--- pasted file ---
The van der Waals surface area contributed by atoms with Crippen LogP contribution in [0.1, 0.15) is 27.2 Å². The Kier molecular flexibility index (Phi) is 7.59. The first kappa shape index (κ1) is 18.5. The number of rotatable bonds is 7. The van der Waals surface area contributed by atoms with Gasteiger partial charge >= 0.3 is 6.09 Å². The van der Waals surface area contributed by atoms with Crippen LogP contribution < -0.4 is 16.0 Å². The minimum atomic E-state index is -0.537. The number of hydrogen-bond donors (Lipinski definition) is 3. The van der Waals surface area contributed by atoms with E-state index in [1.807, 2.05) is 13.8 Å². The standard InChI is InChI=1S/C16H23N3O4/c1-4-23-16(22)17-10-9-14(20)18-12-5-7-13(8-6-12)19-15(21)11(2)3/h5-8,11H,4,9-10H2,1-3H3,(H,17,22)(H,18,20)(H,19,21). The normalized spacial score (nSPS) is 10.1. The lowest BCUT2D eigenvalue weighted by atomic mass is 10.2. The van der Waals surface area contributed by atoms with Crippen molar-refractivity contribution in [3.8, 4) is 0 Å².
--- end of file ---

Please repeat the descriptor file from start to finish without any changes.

The van der Waals surface area contributed by atoms with Crippen LogP contribution in [0.1, 0.15) is 27.2 Å². The Kier molecular flexibility index (Phi) is 7.59. The first kappa shape index (κ1) is 18.5. The number of rotatable bonds is 7. The van der Waals surface area contributed by atoms with Gasteiger partial charge >= 0.3 is 6.09 Å². The van der Waals surface area contributed by atoms with Crippen LogP contribution < -0.4 is 16.0 Å². The minimum atomic E-state index is -0.537. The number of hydrogen-bond donors (Lipinski definition) is 3. The van der Waals surface area contributed by atoms with E-state index in [1.807, 2.05) is 13.8 Å². The standard InChI is InChI=1S/C16H23N3O4/c1-4-23-16(22)17-10-9-14(20)18-12-5-7-13(8-6-12)19-15(21)11(2)3/h5-8,11H,4,9-10H2,1-3H3,(H,17,22)(H,18,20)(H,19,21). The normalized spacial score (nSPS) is 10.1. The lowest BCUT2D eigenvalue weighted by atomic mass is 10.2. The van der Waals surface area contributed by atoms with Crippen molar-refractivity contribution in [3.8, 4) is 0 Å².